Issues,  Legal Practice,  Work Life Balance

Pick a Passion: Overcoming Guilt While Providing Support

Once you start working as an attorney, you’re typically bombarded with requests for fundraisers, events, etc. helping support one cause after another. The good news is that, student debt aside, many of us eventually find ourselves able to participate in traditional forms of philanthropy. The bad news is that being more aware of problems can lead to you feeling overwhelmed with your ability to help. As women of color, we may feel more empathy to seeing these injustices because we know first-hand how unfair, mean, and biased the system can be to others—many of these causes are not just something we hear of, third-hand, but rather real problems our family and community experience. Eventually, you can feel paralyzed in deciding what to support; guilt that you can’t do more to help; or the flooding of emotions can turn to apathy because you start to think that you can’t do anything that will create real change.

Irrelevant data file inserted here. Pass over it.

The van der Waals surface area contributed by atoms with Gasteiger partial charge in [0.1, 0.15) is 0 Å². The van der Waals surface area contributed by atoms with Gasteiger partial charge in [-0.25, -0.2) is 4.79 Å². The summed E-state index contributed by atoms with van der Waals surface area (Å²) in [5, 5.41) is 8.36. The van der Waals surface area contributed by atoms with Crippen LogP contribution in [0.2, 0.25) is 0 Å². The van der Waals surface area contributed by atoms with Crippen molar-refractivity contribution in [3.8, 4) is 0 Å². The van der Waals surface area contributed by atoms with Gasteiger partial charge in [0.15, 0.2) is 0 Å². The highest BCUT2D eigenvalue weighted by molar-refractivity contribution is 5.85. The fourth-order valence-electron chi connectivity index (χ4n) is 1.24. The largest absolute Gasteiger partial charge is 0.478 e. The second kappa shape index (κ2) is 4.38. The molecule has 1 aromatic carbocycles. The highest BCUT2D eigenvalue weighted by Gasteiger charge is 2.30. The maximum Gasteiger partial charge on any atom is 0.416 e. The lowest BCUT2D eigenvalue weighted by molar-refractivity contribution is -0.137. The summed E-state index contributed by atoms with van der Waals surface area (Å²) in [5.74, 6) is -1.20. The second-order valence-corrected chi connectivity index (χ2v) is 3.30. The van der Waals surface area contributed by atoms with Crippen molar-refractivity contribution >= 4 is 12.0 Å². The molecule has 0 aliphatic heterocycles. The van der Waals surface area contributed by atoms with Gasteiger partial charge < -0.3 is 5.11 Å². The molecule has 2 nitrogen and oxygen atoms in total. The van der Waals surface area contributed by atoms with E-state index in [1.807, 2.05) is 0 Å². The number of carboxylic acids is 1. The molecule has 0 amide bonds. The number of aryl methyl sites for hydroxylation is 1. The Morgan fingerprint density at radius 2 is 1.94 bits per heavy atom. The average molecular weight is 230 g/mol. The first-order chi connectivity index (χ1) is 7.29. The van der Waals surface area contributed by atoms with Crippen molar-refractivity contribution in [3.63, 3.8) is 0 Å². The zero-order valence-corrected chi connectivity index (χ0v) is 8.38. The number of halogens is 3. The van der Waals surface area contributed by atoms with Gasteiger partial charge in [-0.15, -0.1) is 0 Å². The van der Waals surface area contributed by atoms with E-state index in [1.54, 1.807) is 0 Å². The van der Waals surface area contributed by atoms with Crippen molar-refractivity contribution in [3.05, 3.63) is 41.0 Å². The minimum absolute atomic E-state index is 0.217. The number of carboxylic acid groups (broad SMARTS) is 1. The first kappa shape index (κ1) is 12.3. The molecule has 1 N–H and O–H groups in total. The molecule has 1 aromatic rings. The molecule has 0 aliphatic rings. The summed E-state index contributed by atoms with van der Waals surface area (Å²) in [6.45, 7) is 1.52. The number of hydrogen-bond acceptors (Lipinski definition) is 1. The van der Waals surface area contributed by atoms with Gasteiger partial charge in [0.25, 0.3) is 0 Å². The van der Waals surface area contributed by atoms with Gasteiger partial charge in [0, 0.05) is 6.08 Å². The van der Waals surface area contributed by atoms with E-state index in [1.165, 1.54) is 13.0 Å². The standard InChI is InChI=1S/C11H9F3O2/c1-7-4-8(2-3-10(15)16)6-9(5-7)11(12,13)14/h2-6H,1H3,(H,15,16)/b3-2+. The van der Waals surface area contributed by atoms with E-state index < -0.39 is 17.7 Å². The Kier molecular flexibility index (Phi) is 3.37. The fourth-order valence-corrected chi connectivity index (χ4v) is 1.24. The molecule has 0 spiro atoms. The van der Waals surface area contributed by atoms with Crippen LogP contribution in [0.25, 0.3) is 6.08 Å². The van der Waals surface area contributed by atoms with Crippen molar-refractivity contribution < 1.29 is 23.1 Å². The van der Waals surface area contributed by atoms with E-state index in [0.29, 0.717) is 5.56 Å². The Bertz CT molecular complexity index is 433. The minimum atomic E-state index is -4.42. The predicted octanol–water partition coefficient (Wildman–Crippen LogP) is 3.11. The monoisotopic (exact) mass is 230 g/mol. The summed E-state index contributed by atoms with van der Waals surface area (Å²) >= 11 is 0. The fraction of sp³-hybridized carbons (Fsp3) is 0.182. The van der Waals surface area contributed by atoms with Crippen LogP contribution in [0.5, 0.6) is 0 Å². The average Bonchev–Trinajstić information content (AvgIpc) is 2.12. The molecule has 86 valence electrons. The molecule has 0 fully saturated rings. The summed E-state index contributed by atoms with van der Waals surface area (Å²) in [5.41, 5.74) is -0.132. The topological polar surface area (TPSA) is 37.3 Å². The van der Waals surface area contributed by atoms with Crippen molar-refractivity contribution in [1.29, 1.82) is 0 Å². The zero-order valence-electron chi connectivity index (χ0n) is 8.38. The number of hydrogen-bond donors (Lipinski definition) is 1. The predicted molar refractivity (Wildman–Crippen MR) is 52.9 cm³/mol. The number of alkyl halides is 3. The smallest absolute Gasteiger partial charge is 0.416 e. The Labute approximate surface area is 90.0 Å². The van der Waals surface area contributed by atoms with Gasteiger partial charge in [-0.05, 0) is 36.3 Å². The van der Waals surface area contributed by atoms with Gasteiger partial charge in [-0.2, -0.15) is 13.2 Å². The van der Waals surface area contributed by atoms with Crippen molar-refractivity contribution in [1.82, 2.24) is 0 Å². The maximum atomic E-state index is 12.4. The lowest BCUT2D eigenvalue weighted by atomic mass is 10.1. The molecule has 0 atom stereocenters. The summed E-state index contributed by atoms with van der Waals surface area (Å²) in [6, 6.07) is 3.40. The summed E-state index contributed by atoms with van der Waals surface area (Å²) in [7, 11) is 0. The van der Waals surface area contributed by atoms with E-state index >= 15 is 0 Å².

When you find yourself in a position to offer help—how do you manage to not feel overwhelmed?

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When I first was able to start donating to causes I found it difficult to select something “worthy” because I would learn about another issue that seemed more pressing, more harmful than the one before; finally, I decided that I had to support an agency that I felt incredibly passionate about so that I could mitigate the guilt I felt about not being able to do more with other issues. This really helped with any negative feelings because I felt so positive about the help I was giving my pet passion.
It’s also important to keep yourself informed about issues in your community and on global issues. Yes, it’s overwhelming and can leave you feeling frustrated by the lack of progress—but by keeping yourself open to learning about issues can lead to you learning about simple, small, non monetary steps you can take to help address a wrong (like boycotting certain stores; purchasing certain items over others; tipping in cash rather than on credit). Those things can make small differences that don’t depend on you donating money or time.
Finally opening yourself up to learning about these problems can impact your mental health. This whole post was inspired by a panel I attended where an audience member asked how exactly do we keep ourselves from feeling hopeless as we learn about one problem after the other when we have limited means to help? Feeling hopeless in one area of your life can permeate into other areas so self-care is super important. Take the time to gage how you are feeling and balance negative emotions by making sure you are taking care of yourself mentally and physically.

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